Monday, November 1, 2010

More datalogger wires added

1 Nov '10: For some time now Blaise has wanted me to fit thermocouples directly to some of the innards of the heat pump, as a means of estimating its COP. We had the GSHP side and front panels off on Sunday evening, and I have now got a thermocouple head on the pipe IN and the pipe OUT from the Condenser, both of these leading back to ports 5 and 6 on the Datalogger.
  So, we will now have temperature readings on the in port and export pipes of the Condenser.
  Other things? well I am pretty sure that some time I will take the mirrors off the West side sunbox for enough days to get reading - with three channels datalogged, input temp, and the two return temperatures.
  Ground temperature: Every Sunday, I take a reading of the deep ground. The good news.... Better ground temperature. In 2010, we had the heating season starting more than a week earlier than usual (at the Sept equinox), we had a mini winter in mid October (with below freezing night temperatures) and yet...... the ground temperature on the 1st November was last night 11.9 degrees, whereas at the same date last year in a much milder October it was 9.90 degrees.... 2 degrees is a big deal in the context of the mass of earth that the boreholes sit in, and considering the benefits that even one degree has on the COP of the GHSP. Let's continue with the experiment, and see how it works out in the colder months. There were times in January of this year when the GSHP consumption soared beyond 30kWh per day, and I am hoping this will not happen in 2011!
  Again, to remind you, the way I do this is to leave the GSHP off for a few hours, and at about 0100, I run the ground loop pump for 15-20 mins until the turbulent flow has evened out the temperature and revealed the answer. It gives time for the ring of soil around the borehole pipes to have evened out a bit.

5th November follow up: the Datalogger has had all its summer memory flushed out (stored on B's laptop) and is now catching data for the coming winter, including condenser temperatures. For the Summer, we were collecting every 15 mins so that the memory wouldnt fill up too quickly - and the main thing being recorded was the sunbox slowly charging. This wasn't good for Autumn, because sometimes the GSHP comes on, does its business and goes off in a shorter time. So for Winter, the collecting interval is every 3 mins, so we catch almost all the heating cycles of the GSHP.

See the Comments below, discussion between Chris Wood and myself as to whether the black collectors would work better with or without boxes around them.

5 comments:

  1. Hi David,

    I attended a GSHPA technical seminar the other day and heard a talk from Goran Hellstrom of Lund University (& NEOENERGY). I have read much of his work previously and is one of the early pioneers in ground thermal modelling etc. His current work is looking at the use of recharge and in Sweden they have a number of both domestic and non domestic real installations. Take a look at his presentation:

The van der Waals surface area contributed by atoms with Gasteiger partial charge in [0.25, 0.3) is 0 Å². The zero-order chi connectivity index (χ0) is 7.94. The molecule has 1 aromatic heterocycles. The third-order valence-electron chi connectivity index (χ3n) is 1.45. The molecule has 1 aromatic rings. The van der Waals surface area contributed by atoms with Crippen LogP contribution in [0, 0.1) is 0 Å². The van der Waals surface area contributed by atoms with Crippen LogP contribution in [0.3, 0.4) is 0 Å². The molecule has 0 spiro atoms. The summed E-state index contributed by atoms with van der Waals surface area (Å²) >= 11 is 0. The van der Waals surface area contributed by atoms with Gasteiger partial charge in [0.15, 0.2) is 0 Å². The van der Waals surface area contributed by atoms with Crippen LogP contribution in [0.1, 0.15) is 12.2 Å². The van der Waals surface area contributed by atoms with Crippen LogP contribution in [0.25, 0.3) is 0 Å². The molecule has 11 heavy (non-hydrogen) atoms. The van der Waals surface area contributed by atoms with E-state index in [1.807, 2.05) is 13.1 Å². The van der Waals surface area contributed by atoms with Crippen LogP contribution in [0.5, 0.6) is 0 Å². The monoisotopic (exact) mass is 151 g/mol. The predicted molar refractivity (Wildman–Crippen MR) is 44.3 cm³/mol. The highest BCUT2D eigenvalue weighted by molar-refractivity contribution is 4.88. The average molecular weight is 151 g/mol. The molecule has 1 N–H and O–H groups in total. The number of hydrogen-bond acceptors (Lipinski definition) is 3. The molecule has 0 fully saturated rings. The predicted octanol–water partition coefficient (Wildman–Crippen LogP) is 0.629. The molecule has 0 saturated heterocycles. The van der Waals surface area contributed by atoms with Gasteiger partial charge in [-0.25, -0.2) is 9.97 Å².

http://www.gshp.org.uk/documents/4LinkingGSHPwithsolarthermalanddistrictheating.pdf

    Now look at the slides showing glazed and non glazed collectors. His tests have shown that when connected to the heat pump the annual energy yield is no different. He is stated in his talk that in fact the non solar collector on a north face will provide 90% of the energy yield of a southern face i.e the direct solar irradiance is not the key driver. He also has a number of sophisticated programs which he has developed and these tests correlate with his simulations.
    Chris

    ReplyDelete
  2. Hi Chris,
    It is probably true that on a week like we have been having - every day cloudy with rain later (apart from an hour of sun on Wednesday), my sunboxes would have worked just as well on the north, and probably better without the boxes - just the unclothed black collectors to get air heat.
    But over a whole year, we have to go for the best of the averages, and in the summer when the heat pump is almost totally dormant, the south is best located for interseasonal charging.
    Hope we can talk more about this next time we meet.

    ReplyDelete
  3. Hi David,

    It is true that your sunboxes would work best in the summer for recharging only - but then again a flat plate solar collector would be better still. Goran is saying that on average across a year that the unglazed pipes provide as much heat as the solar collectors... its just that glazed ones provide more recharge in the summer, but the unglazed pipes fair better in the winter when the heat extraction from the air is the important parameter.
    Chris

    ReplyDelete
  4. Chris,
    we wouldn't be able to drive the ground loop through one of those.. but using a bypass and inject (trickle while we work) plumbing route, we could use one, and I will next time if I get the chance. Its worth trying out. To use one of those without a tank.
    However, for your point about the winter use. I know that theoretically, the air inside boxes can be colder than ambient air - this doesnt happen practically too often, even tonight the box air was 2degs warmer than the ambient (7º or 5º)
    I dont want to fit actuators that open and shut the vent for shade or sunny times, as this raises the cost too much, and is chasing after small gains in watts. What I have is quite a high delta T requirement (currently 4.5 degC) which avoids the pump operating needlessly when there isnt enough delta T.

    ReplyDelete
  5. Chris, was the lecture more based on Swedish experience with very minimal winter sun hours? My sunbox capture is what you would expect on cloudy winter days, i.e. not very much 3-6KWH,
    ... but if there is sunshine, it is always in double figures - 16 and 14kWh on the last two days of the weekend.

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